Directgov: Five years on

We reached the fifth birthday of Directgov, the nation’s official website, this year. Launched in 2004, Directgov provides access to information from many government departments in one place and allows tasks such as ordering passports and paying car tax online to be completed quickly. Like any website of its kind, it is informative and transactional. You can find out what you need to know. You can do what you need to do.
    
The rationale behind the creation of Directgov, and behind our commitment to development, innovation and expansion is obvious. Over the past decade, people have become increasingly accustomed to the ease of shopping, banking and keeping in touch online. Naturally, they have come to expect public services to be available with the same speed and convenience. Therefore we aim to be as accessible as possible; content is written in plain English and we offer the service across a variety of channels: internet, mobile, Teletext, Freeview, Sky and Virgin Media.

History
The creation of a government ‘supersite’ was first discussed in 2002, when the Office of the e-Envoy (OeE) carried out an audit into the experiences and wishes of current and potential users of e-government services in the UK. It revealed a need for a single, citizen-centric, cross departmental website. Based on this research the OeE drew up plans for an ‘online government store’ and Directgov was launched in April 2004.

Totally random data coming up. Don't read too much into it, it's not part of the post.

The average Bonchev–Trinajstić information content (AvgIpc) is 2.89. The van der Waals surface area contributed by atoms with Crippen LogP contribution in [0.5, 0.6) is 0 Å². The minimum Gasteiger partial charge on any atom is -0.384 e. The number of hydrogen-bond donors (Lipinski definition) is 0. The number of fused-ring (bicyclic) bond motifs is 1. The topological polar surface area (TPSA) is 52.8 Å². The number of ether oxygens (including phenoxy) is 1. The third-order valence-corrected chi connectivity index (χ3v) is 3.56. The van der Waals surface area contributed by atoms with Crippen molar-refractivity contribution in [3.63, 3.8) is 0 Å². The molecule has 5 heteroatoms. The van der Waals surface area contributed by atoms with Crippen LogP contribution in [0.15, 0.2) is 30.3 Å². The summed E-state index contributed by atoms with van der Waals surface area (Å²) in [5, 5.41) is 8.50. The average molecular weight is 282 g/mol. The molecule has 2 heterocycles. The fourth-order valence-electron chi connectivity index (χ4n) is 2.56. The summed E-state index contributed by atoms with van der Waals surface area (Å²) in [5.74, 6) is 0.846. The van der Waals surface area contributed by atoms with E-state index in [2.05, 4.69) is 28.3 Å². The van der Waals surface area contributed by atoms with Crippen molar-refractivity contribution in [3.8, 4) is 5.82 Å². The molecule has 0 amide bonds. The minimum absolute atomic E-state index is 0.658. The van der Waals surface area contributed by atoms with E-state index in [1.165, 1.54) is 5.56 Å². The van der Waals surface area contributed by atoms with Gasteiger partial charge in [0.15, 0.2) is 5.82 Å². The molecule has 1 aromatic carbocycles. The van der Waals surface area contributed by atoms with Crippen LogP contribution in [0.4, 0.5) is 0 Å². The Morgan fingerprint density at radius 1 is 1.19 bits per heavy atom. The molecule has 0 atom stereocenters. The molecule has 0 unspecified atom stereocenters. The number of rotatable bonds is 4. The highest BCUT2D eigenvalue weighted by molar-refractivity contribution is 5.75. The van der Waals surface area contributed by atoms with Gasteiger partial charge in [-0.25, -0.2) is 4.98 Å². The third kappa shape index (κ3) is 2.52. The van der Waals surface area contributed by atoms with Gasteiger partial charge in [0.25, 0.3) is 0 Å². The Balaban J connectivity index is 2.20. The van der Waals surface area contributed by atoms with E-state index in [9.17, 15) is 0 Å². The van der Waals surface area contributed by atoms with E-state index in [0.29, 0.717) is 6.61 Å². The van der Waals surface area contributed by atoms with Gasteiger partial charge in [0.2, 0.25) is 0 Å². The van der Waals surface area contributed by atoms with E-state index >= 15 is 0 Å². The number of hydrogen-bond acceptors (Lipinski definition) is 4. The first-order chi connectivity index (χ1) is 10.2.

There is also a strong cost-saving imperative underlying the need for Directgov. The on-going convergence programme will bring all citizen-facing content to Directgov by April 2011 allowing many departmental sites to close. Sir David Varney’s Service Transformation Review estimated that up to £400 million savings could be made over three years because of e-service improvement including website rationalisation, channel shift and shared infrastructure if every department rigorously applied the agreed policy.

Milestones
There have been several notable milestones since our launch. For example our popularity as a trusted source of easy-to-understand information lead to a record 606,000 visits to our site on Budget Day 2009.
    
Perhaps the biggest validation for Directgov is the sheer number of visitors it attracts and how many of these visitors go away satisfied. Directgov received more than 20 million visits in July and is the second most visited government website. In February 2009, Directgov became the most-visited government website in the UK, and was ranked as the 46th most popular website in the UK overall.
    
In March 2009, we conducted a brand tracker survey to evaluate the success of Directgov’s last advertising campaign. The study was carried out via face-to-face in-home interviewing amongst interviewees all over England. In many of the questions those surveyed were asked questions that compared Directgov to other brands. We were especially proud that Directgov was rated as better than eBay, Amazon and Tesco for being up to date and a trusted source of information and services.
    
A Web Customer Monitor survey in March of this year revealed that 81 per cent of visitors said that they would recommend the site to their friends.

Why Directgov is necessary
With an ability to reach out to such a wide group of people, it’s natural that we should be the public’s first point of call for information about some of the year’s biggest news stories. For example, since April of this year Directgov has been the source of essential government information on the swine flu pandemic.